Essays by our readers reminded me of the call to forgive “70 times seven,” especially in relationships with people we can’t eject from our lives.
The Century invites readers to submit first-person narratives on the topics storm and door.
Before the protests of support for refugees at airports this weekend, people were already sharing their lives with their new neighbors.
Here are this year's Century articles that were most popular online. Thanks for reading.
Here are this year's most popular bloggers and posts from our site. Thanks for reading.
The Century invites readers to submit first-person narratives on the topics wilderness and storm.
My friend in Germany called the night after the election. He was upset.
In the latest issue of the Century, I profiled a family awaiting the Supreme Court’s ruling on President Obama’s expansion of DACA (Deferred Action for Childhood Arrivals) and its extension to DAPA (Deferred Action for Parents of Americans and Lawful Permanent Residents). On Thursday, the Supreme Court voted in a 4-4 tie, which means that the case reverts to the lower court ruling, against the program.
The first gathering of the Associated Church Press was held in St. Louis in 1916. Last week the ACP returned there to celebrate its 100th anniversary, gather a fine bunch of religion journalists, and hand out awards for work published in 2015. I accepted two first-place awards of behalf of the Century staff: best in class for national and international magazines and best in class for blogs.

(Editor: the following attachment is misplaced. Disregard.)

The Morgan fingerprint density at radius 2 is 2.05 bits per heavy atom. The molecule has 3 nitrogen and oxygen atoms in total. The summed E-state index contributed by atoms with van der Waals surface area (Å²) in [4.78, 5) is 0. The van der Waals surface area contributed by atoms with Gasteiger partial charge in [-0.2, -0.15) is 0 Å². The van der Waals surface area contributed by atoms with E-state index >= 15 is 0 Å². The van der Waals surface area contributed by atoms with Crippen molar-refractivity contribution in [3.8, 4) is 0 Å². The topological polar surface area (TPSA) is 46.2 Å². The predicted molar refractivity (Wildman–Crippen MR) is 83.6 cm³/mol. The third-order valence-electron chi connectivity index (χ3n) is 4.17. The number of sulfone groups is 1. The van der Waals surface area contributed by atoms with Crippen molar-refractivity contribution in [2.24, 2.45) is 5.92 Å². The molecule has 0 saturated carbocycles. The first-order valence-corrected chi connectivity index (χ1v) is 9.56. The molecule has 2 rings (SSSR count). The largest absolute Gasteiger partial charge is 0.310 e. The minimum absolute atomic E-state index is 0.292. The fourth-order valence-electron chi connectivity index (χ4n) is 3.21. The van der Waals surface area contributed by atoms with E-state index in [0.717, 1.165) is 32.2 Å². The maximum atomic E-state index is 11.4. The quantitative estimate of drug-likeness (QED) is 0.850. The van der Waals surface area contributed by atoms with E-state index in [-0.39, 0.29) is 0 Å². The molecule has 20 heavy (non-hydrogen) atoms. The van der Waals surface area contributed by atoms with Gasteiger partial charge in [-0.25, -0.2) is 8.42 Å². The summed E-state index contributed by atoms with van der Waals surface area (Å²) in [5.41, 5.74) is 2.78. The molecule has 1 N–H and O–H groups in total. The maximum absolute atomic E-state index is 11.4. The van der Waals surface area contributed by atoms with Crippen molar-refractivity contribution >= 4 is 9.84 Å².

The first time it struck me, I was reading Henri Nouwen’s Our Greatest Gift: A Meditation on Dying and Caring. “It seems fair to say that between the ages of one and thirty, people are considered young; between thirty and sixty, they are considered middle aged,” Nouwen writes. I was 29 and a little terrified.
In the latest issue of the Century, Philip Jenkins writes about how the veneration of Mary cuts across religious difference in Egypt. Egypt was the place where Mary first lit up the imaginations of Christians, but apparently her appeal is not limited by culture or religious heritage. Lately I’ve come across a couple of enchanting books that illuminate this for me.
I was raised in an ecumenical church community affiliated with the Evangelical Lutheran Church in America. When I later joined a Mennonite church, where many members were not raised with the church calendar, I became a bit of an Advent purist. Maybe a lot of one.